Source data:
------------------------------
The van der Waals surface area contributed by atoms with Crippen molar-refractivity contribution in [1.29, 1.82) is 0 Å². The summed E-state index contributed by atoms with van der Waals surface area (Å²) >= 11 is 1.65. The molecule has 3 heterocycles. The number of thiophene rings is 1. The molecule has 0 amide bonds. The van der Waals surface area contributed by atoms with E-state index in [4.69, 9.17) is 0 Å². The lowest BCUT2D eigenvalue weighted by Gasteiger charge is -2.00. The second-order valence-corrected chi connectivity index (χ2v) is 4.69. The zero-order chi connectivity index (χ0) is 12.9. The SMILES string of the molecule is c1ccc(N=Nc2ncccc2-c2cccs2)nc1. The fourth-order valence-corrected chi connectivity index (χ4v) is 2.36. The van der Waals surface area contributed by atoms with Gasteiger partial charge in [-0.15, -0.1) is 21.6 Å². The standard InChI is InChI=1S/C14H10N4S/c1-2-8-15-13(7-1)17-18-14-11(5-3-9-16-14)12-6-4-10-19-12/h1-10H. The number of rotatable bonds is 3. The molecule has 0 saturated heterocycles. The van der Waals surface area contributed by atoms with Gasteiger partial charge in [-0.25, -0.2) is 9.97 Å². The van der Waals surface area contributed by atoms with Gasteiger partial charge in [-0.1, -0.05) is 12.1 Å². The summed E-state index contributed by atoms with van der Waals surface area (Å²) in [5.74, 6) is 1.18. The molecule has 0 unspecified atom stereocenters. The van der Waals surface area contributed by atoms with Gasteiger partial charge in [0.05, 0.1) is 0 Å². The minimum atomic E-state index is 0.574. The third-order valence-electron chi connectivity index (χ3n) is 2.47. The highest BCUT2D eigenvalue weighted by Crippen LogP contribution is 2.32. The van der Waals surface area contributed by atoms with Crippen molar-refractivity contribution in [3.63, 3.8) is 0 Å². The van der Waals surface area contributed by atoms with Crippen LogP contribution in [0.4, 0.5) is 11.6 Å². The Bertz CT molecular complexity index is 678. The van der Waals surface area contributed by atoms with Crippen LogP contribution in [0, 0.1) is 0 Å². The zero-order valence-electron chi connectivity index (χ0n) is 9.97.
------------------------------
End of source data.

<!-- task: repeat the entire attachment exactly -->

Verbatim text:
The van der Waals surface area contributed by atoms with Crippen molar-refractivity contribution in [1.29, 1.82) is 0 Å². The summed E-state index contributed by atoms with van der Waals surface area (Å²) >= 11 is 1.65. The molecule has 3 heterocycles. The number of thiophene rings is 1. The molecule has 0 amide bonds. The van der Waals surface area contributed by atoms with E-state index in [4.69, 9.17) is 0 Å². The lowest BCUT2D eigenvalue weighted by Gasteiger charge is -2.00. The second-order valence-corrected chi connectivity index (χ2v) is 4.69. The zero-order chi connectivity index (χ0) is 12.9. The SMILES string of the molecule is c1ccc(N=Nc2ncccc2-c2cccs2)nc1. The fourth-order valence-corrected chi connectivity index (χ4v) is 2.36. The van der Waals surface area contributed by atoms with Gasteiger partial charge in [-0.15, -0.1) is 21.6 Å². The standard InChI is InChI=1S/C14H10N4S/c1-2-8-15-13(7-1)17-18-14-11(5-3-9-16-14)12-6-4-10-19-12/h1-10H. The number of rotatable bonds is 3. The molecule has 0 saturated heterocycles. The van der Waals surface area contributed by atoms with Gasteiger partial charge in [-0.25, -0.2) is 9.97 Å². The van der Waals surface area contributed by atoms with Gasteiger partial charge in [-0.1, -0.05) is 12.1 Å². The summed E-state index contributed by atoms with van der Waals surface area (Å²) in [5.74, 6) is 1.18. The molecule has 0 unspecified atom stereocenters. The van der Waals surface area contributed by atoms with Gasteiger partial charge in [0.05, 0.1) is 0 Å². The minimum atomic E-state index is 0.574. The third-order valence-electron chi connectivity index (χ3n) is 2.47. The highest BCUT2D eigenvalue weighted by Crippen LogP contribution is 2.32. The van der Waals surface area contributed by atoms with Crippen molar-refractivity contribution in [3.63, 3.8) is 0 Å². The van der Waals surface area contributed by atoms with Crippen LogP contribution in [0.4, 0.5) is 11.6 Å². The Bertz CT molecular complexity index is 678. The van der Waals surface area contributed by atoms with Crippen LogP contribution in [0, 0.1) is 0 Å². The zero-order valence-electron chi connectivity index (χ0n) is 9.97.